Go Rangers!! Let’s give our kids a chance… we know what Haley can do, Fast, Buch, Staal and and evening Skjei …. let’s give others a look !!!!

    • Question, Walt: What do you honestly think of Joey Keane? His numbers are mixed – great scoring but a minus player. He is an All-Star, but then so was Gilmour, they seem to like good scoring defensemen. I am presuming he is still a work in progress, but you have a good appreciation of the value of good defensive play and have seen him a few times. Anyway, where do you think he is now – and what do you expect from him?

      • Ray

        To be fair with him, I think he is a works in progress, and may well be another Gilmour, not very big, and somewhat weak on the defense. Given time he may develop, but I see Rykov ahead of
        Joey Keane in a Ranger uniform. That’s an opinion, but don’t bet the house on my opinion, LOL!!!!!!!!

        • Don’t think he’ll play ahead of Lundkvist anyway. Probably destined to be a tweener with us … might have to be moved to another team to actually play.

          • Tanto

            They list Joey at 6 feet, but he appears to be smaller than that, and isn’t hard to play against, sort of like Pionk was. I can see him be moved for another player due to the traffic jam we’ll have at the defense position!!!!!!!

            As for Lundkvist, he is sound both on the offensive, and defensive side of the game. He also is smallish, but he can skate very well, and has been on the ice for heavy minutes in the past, good at the PK, just an all around better player than Joey…………….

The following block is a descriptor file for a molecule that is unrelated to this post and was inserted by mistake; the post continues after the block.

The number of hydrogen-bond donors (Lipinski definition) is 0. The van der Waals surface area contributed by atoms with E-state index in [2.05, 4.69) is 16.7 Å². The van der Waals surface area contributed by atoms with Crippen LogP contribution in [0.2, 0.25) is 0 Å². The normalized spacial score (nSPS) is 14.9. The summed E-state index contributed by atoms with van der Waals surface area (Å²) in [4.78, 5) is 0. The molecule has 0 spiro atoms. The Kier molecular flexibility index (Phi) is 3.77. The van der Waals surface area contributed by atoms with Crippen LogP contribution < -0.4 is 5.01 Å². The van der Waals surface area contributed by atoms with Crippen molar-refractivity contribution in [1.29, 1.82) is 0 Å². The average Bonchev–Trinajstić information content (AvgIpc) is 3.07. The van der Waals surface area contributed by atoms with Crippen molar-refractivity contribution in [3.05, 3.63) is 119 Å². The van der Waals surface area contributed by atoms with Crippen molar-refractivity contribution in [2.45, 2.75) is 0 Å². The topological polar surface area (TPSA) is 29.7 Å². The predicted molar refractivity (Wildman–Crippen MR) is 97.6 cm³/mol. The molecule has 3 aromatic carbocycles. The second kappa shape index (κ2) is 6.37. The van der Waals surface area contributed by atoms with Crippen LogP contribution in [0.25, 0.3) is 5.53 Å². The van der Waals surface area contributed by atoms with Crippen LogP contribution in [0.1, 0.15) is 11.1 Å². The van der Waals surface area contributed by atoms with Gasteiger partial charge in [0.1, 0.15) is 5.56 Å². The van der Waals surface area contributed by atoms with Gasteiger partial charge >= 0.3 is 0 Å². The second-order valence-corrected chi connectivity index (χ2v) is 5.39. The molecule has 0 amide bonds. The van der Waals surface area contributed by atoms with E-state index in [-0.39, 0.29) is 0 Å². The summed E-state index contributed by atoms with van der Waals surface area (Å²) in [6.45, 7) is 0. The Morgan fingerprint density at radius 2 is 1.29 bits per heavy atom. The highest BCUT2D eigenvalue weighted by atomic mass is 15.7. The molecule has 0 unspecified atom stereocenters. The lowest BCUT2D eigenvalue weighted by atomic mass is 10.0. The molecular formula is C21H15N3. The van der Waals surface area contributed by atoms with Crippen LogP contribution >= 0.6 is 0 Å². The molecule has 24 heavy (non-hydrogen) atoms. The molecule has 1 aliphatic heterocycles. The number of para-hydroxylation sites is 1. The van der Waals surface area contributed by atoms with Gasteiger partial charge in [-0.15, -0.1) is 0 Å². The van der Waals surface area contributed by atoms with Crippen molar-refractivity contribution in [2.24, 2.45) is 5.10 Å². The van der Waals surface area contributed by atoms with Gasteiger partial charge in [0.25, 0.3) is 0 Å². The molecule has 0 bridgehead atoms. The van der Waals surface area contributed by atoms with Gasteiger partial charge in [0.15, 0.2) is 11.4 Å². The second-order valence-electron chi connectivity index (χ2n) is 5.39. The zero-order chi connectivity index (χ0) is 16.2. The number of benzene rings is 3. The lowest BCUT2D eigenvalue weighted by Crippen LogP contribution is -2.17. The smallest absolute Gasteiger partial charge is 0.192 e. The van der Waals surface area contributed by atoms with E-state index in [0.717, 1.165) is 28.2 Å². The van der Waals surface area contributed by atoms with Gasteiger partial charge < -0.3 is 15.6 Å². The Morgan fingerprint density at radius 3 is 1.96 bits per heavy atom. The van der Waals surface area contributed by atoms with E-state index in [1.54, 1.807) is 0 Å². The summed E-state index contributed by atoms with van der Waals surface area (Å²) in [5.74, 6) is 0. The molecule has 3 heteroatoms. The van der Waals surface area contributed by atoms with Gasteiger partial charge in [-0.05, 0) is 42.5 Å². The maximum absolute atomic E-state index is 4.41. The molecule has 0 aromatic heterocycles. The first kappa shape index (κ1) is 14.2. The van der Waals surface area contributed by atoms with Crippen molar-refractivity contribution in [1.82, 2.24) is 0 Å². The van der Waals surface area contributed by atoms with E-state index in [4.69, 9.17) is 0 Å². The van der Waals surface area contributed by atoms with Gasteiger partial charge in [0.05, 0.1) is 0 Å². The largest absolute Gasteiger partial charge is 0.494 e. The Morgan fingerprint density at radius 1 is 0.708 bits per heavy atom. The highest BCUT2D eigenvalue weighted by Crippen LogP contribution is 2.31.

• Thanks for the insights. Good general managers try not to bet the house on anything (though sometimes you have to, like Panarin) We have our opinions, but you develop everyone and see what happens.

  • Awesome spot on editorial, great comments! I was there back in December,a 5-3 win vs Binghamton
    which was commandeered by Shesterkin.the team played collectively well as a whole,a most enjoyable game and night out to watch pro-play. I would definitly come back.

    • Michael

      Have to agree, if you like hockey, it’s entertaining, and relatively inexpensive for a working class guy to take his family to see. Like I posted above, you can be a big spender at these games for the kids, or so they think, being retired, and on a fixed income. LOL!!!!!!!!!!!

  • What do people think is the best move forward for the Rangers with the deadline?

    Stand pat?

    Trade one, two, three or all four of Kreider, Georgiev, Fast and Strome?

    Trade ADA and/or Skjei and call up Keane and Rykov to play out the season? Sign Miller when his season ends? Call back Reunanen (Are they able to do this?)?

    There are a lot of possible combinations–or they could do nothing.

    Curious as to what everyone’s predictions are.

  • The all-star game is a sham indeed. Nice write up on the Pack. These guys often fly until the radar and are overlooked. It’s not usual for a hockey player to make it to the bigs when it appeared his window had close. Some players preserve and don’t let go of their dream.